Nielsen will replace John Kelly, who left in July to become the White House chief of staff. Nielsen served as Kelly’s chief of staff at the Homeland Security Department, and he brought her along to the White House to be his deputy. New York Times

Special Agent James M. Fitzgerald took the witness stand at the Guantanamo war court on Tuesday, as prosecutors challenged a defense motion to dismiss the case against 9/11 defendant Mustafa Ahmed al-Hawsawi on the grounds that he does not meet the criteria under international law to be charged by a military commission at the U.S. base in Cuba.

The pre-trial hearing provided the most detailed look to date at the prosecution’s case against al-Hawsawi, a 49-year-old Saudi portrayed by his lawyer as, at most, only a minor participant in the plot that killed nearly 3,000 people in New York, Washington and Pennsylvania. Associated Press, Miami Herald

Appeals court hears case of Russian Taliban fighter: A former Russian military officer who received a life sentence for leading a Taliban attack on U.S. forces in Afghanistan in 2009 was a soldier, not a criminal, and should have been treated as a lawful combatant, his lawyer argued before a federal appeals court Tuesday. But a Justice Department lawyer told the 4th U.S. Circuit Court of Appeals that Irek Hamidullin, who led the attack on behalf of the Taliban and its allied terrorist organization, the Haqqani Network, was not entitled to protections given prisoners of war. Associated Press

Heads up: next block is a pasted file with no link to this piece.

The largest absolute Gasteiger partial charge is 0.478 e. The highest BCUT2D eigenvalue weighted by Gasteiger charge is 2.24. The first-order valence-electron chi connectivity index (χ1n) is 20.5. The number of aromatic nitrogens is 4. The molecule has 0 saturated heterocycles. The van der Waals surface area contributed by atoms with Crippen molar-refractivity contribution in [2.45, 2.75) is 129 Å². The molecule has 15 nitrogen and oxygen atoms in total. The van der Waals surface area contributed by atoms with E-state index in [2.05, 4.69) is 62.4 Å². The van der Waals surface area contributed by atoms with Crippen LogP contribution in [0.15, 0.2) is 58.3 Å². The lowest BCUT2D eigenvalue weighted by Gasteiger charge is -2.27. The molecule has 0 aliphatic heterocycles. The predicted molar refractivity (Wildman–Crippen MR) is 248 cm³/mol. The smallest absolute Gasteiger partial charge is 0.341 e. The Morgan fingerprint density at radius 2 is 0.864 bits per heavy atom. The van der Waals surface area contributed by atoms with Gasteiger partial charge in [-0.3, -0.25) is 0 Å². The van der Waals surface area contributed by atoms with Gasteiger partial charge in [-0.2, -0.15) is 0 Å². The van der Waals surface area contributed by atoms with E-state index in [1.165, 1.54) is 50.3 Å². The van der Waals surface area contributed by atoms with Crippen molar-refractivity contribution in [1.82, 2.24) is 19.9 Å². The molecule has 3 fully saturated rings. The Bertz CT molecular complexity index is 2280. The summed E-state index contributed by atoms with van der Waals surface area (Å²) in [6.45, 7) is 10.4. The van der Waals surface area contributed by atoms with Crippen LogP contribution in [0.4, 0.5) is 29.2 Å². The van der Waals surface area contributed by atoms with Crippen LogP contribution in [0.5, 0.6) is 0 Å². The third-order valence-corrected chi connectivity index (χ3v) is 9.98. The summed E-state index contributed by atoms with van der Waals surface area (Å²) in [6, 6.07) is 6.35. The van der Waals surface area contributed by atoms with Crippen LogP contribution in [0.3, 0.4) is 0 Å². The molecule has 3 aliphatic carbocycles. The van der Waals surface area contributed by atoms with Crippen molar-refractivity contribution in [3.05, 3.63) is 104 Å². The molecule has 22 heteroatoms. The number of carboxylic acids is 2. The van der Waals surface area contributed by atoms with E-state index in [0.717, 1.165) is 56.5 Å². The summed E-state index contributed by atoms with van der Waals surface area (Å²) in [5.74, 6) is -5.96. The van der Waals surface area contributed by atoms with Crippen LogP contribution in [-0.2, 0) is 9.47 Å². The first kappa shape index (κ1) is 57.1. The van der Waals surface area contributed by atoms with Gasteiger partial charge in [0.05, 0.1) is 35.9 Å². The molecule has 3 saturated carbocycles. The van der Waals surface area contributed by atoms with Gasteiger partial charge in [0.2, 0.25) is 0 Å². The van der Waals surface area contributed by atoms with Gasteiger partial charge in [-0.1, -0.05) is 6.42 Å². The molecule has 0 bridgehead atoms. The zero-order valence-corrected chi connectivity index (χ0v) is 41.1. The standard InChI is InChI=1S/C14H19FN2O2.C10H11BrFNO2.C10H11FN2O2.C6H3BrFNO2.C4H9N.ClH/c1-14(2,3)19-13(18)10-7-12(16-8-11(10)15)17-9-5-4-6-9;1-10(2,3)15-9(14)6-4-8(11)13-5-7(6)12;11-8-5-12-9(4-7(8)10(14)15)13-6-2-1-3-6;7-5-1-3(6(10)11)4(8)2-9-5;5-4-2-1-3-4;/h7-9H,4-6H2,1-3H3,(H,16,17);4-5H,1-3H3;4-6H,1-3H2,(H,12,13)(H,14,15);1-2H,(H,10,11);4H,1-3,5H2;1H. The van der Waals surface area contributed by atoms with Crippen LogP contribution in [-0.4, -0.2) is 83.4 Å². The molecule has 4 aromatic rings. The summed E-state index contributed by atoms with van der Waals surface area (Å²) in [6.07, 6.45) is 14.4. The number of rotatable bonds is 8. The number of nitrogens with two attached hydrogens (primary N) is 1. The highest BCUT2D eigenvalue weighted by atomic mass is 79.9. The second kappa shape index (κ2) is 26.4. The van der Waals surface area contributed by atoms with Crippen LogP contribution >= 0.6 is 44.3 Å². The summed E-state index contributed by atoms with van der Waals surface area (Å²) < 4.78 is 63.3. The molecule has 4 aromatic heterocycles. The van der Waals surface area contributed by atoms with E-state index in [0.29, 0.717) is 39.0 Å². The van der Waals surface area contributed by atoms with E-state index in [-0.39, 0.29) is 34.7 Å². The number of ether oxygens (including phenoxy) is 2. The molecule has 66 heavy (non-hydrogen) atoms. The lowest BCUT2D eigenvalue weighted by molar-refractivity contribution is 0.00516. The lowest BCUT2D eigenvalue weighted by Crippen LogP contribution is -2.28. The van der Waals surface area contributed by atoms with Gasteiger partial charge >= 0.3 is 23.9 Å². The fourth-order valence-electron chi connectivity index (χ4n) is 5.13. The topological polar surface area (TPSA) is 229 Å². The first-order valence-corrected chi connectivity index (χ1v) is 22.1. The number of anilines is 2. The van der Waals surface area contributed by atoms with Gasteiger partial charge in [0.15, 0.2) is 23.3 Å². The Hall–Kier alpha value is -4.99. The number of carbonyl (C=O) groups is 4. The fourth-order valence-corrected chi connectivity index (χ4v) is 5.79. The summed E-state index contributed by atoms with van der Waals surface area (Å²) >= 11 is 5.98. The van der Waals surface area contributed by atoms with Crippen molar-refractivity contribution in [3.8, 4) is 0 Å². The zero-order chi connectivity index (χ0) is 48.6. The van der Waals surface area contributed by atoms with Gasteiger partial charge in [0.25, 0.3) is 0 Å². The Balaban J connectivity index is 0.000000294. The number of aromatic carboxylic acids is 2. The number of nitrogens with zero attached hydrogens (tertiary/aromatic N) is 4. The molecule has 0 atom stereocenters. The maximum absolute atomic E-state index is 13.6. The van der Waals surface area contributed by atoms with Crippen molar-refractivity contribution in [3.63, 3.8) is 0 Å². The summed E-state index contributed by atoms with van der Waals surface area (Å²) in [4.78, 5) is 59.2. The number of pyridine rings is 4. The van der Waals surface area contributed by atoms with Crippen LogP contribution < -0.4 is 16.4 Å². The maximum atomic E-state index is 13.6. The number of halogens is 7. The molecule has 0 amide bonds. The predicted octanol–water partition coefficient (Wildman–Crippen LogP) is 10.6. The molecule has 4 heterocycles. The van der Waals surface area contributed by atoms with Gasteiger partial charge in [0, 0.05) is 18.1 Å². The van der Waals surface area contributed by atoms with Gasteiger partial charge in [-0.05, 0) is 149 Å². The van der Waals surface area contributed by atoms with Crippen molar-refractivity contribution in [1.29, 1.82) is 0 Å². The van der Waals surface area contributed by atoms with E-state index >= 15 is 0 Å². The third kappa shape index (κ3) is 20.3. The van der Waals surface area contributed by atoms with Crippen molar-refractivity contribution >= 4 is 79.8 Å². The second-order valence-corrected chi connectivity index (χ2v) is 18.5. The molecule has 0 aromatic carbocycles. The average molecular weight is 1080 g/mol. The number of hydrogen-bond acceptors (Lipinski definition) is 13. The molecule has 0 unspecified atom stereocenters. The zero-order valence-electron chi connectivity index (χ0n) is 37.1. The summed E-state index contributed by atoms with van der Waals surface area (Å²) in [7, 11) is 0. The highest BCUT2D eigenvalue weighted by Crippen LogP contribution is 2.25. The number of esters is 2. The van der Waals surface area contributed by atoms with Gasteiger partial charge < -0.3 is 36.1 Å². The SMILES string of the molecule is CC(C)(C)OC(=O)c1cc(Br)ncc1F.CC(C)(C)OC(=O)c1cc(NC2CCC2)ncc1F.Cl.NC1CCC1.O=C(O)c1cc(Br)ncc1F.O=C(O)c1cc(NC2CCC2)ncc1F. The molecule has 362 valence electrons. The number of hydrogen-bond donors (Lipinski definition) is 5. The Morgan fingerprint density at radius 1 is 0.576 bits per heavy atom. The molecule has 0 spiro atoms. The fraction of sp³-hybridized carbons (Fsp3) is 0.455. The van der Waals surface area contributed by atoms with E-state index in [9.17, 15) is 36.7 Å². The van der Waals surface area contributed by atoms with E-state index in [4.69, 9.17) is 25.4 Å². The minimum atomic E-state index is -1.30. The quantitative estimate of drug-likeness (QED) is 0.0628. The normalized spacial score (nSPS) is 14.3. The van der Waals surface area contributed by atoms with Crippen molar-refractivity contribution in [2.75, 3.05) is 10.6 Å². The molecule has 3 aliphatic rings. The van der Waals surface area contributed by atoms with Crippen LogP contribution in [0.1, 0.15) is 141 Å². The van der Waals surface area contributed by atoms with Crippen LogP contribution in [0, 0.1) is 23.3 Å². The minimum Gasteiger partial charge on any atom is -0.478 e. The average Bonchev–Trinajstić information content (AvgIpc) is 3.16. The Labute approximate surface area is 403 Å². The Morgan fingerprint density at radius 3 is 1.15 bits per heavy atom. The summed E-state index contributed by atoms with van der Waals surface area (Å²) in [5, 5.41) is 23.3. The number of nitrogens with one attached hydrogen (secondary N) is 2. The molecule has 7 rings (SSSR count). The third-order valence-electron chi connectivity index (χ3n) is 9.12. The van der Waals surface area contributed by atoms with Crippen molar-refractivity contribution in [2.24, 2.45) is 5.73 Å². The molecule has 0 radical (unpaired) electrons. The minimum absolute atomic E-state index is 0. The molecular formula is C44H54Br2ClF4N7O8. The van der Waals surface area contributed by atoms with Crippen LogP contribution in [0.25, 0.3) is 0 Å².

Pentagon review finds rampant failure to share criminal data: The military justice system’s failure to share critical information with civilian law enforcement agencies is far more rampant than initially believed, the Pentagon’s independent watchdog has found — in some cases nearly a third of the time. Politico, USA Today

Mueller deputy praised Yates in email: A top prosecutor for Special Counsel Robert Mueller sent an email praising Sally Yates, the former acting attorney general fired by President Donald Trump, for refusing to defend Trump’s travel ban.